Architecture & Design

Architecture job market for immigrants in Canada

Immigrating by itself is already a big step in anyone’s life, but starting to work in a new country is not only necessary, as a stage full of doubts and uncertainties. There are many questions I get about how my area of expertise works, architecture. For those who do not know, I am an architect and urbanplanner in Brazil and I arrived here as a permanent resident, but without a job and without knowing much of my area. I knew yes that I would not call myself an architect around here, but it was not very clear to me where I would fit into the market.

I will add that the issue of vacancies and areas of activity go a lot from city to city. Toronto, for example, has a whole other dynamic and a lot more job options (but a lot more candidates too, I imagine) and I’m not an expert on this subject, not even in my field. I’m just going to write down what I’ve experienced in this almost nine years around here.
I also stress here the question of expectation and being prepared. If there has been much talk that Canada is desperate for workers and that, as a result, getting a job here is easy, but it really isn’t so much. Even to work part-time at Tim Hortons you will need to do an interview and be in legal condition to get a job. There are not many deviations or secret passages, the way to put yourself on the market here is difficult as anywhere else.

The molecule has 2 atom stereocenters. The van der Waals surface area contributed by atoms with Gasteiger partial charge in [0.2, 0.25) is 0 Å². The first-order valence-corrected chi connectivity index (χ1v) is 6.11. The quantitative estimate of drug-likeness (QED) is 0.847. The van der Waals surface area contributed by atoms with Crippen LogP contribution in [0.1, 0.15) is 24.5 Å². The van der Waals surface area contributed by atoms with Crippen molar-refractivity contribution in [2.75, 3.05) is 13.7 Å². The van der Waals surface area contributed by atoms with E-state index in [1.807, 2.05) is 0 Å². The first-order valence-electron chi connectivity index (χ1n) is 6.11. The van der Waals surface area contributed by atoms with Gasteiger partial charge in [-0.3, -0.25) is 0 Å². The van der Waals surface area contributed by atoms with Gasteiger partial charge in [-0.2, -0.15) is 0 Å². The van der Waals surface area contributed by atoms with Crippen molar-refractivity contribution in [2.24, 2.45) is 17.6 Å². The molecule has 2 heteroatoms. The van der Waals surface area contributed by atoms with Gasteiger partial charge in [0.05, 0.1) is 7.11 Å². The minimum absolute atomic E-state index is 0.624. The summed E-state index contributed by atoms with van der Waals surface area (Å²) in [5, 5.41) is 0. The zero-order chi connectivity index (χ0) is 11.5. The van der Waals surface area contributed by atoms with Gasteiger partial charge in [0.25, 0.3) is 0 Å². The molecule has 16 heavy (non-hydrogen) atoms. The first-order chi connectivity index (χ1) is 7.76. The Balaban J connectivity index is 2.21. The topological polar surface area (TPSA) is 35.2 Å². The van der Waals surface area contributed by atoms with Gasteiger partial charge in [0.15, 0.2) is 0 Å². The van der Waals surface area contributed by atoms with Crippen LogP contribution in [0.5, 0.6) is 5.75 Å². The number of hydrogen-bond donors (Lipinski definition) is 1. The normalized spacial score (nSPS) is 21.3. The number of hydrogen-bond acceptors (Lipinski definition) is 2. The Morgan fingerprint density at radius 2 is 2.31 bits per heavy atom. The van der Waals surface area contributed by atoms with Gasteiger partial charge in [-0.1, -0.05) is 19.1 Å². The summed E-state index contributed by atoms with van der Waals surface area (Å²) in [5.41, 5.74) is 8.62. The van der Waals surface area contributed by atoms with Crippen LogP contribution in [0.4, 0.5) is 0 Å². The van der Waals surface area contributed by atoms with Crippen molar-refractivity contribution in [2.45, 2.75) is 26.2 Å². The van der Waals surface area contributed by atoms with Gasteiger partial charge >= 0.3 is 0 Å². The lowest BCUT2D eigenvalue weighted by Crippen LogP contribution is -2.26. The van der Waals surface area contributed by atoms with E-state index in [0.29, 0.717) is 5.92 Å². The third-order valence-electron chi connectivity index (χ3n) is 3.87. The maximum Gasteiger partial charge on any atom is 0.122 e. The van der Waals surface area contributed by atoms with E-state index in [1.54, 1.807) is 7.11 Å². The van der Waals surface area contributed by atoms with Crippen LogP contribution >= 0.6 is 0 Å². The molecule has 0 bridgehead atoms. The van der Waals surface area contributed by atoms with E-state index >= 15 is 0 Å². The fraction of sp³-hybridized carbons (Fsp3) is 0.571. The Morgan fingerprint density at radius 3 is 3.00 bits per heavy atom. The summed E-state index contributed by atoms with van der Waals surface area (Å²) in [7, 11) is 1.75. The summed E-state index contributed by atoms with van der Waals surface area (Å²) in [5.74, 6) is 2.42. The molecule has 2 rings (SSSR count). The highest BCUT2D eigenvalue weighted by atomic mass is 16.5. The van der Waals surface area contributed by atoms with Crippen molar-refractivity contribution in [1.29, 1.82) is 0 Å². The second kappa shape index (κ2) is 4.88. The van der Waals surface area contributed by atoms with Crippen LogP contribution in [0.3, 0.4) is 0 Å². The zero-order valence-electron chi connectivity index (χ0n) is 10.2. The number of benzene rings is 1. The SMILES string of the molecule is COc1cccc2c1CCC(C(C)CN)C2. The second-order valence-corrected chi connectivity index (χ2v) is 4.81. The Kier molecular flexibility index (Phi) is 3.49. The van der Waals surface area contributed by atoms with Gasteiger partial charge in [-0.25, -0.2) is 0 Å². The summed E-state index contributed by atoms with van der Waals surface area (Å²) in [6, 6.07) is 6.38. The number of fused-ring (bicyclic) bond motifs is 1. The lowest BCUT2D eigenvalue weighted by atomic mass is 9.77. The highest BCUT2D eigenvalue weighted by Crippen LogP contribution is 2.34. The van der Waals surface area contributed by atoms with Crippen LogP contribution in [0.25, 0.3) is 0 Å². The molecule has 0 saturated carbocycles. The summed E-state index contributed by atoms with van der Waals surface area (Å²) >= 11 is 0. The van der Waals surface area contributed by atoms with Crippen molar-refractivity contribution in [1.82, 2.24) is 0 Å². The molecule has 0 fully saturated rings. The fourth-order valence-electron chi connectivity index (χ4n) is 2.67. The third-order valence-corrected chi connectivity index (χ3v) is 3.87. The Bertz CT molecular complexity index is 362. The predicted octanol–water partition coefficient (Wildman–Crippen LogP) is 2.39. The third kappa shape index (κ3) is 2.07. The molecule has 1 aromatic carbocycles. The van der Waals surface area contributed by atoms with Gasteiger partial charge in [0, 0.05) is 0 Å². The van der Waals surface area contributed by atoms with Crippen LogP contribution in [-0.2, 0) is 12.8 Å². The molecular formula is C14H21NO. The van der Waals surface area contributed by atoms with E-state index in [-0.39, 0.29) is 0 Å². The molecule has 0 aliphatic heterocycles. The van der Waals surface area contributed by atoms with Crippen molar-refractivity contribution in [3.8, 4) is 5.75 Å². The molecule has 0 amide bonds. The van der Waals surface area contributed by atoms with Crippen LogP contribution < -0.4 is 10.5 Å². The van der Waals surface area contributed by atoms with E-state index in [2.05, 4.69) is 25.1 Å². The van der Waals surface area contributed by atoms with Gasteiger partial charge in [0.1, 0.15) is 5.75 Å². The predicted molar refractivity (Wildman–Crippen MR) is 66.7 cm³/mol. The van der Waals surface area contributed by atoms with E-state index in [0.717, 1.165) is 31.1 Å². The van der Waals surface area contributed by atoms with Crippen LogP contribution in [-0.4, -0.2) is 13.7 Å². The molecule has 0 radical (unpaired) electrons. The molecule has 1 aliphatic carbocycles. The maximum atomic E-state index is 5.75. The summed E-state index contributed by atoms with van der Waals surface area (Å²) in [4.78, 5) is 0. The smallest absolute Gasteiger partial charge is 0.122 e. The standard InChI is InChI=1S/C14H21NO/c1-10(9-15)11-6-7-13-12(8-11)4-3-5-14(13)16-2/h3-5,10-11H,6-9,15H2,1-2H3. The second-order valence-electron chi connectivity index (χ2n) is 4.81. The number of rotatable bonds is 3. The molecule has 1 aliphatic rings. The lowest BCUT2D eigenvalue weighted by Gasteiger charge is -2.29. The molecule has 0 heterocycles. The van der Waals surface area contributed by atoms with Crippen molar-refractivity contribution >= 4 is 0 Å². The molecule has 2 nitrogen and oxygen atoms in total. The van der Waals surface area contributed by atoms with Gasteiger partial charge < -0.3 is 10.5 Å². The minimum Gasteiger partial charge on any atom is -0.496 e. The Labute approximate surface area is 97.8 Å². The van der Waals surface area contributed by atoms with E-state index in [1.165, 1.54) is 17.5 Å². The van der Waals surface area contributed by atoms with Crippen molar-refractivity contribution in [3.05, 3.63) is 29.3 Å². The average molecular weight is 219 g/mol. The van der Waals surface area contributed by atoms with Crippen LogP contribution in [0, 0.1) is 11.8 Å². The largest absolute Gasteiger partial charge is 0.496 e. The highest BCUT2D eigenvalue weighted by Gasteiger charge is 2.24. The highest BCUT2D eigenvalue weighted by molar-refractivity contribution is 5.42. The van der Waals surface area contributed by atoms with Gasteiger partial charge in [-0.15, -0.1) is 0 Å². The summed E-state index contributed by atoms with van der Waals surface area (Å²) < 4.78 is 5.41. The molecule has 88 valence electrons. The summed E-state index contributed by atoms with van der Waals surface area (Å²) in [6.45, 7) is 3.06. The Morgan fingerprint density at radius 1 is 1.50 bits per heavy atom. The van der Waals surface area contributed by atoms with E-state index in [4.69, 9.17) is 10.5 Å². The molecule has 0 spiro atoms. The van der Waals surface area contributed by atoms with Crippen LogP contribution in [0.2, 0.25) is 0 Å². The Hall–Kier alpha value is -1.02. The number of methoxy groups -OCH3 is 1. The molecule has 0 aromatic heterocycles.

ArtworkWe, architects, study various aspects of design, management, technicalities and among many other things that help us to see projects as a whole, conglomerate ideas and executions in the most harmonious way. I think keeping your qualifications real before arriving in Canada are super important, especially at the time of the interviews, where you’ll possibly have to explain how you solved problems, how you handled crucial situations and how you put it into practice. ideas that were once only on paper. And when I say explain, of course, explain everything in English (or French) in a coherent and efficient way, after all you are selling your fish. People here are tolerant of accents and vocabulary in development, but hardly a company will hire from being unsure of their communication skills, not only writing, but verbal.
One thing that draws my attention in my career here is that many of the functions of architects in Brazil, for example, are subdivided into various professions or positions in the market here. Like, often Brazilian architects design a house, do architectural design, interiordesign, lighting, landscape design and help the client choose furniture / decoration. Around here, it may be that each of these phases be commanded by a different professional.

Imperial system – inches – the most used around here
In my view I have listed below some of the paths that foreign architects can follow, when on Canadian soil and with the possibility of working legally: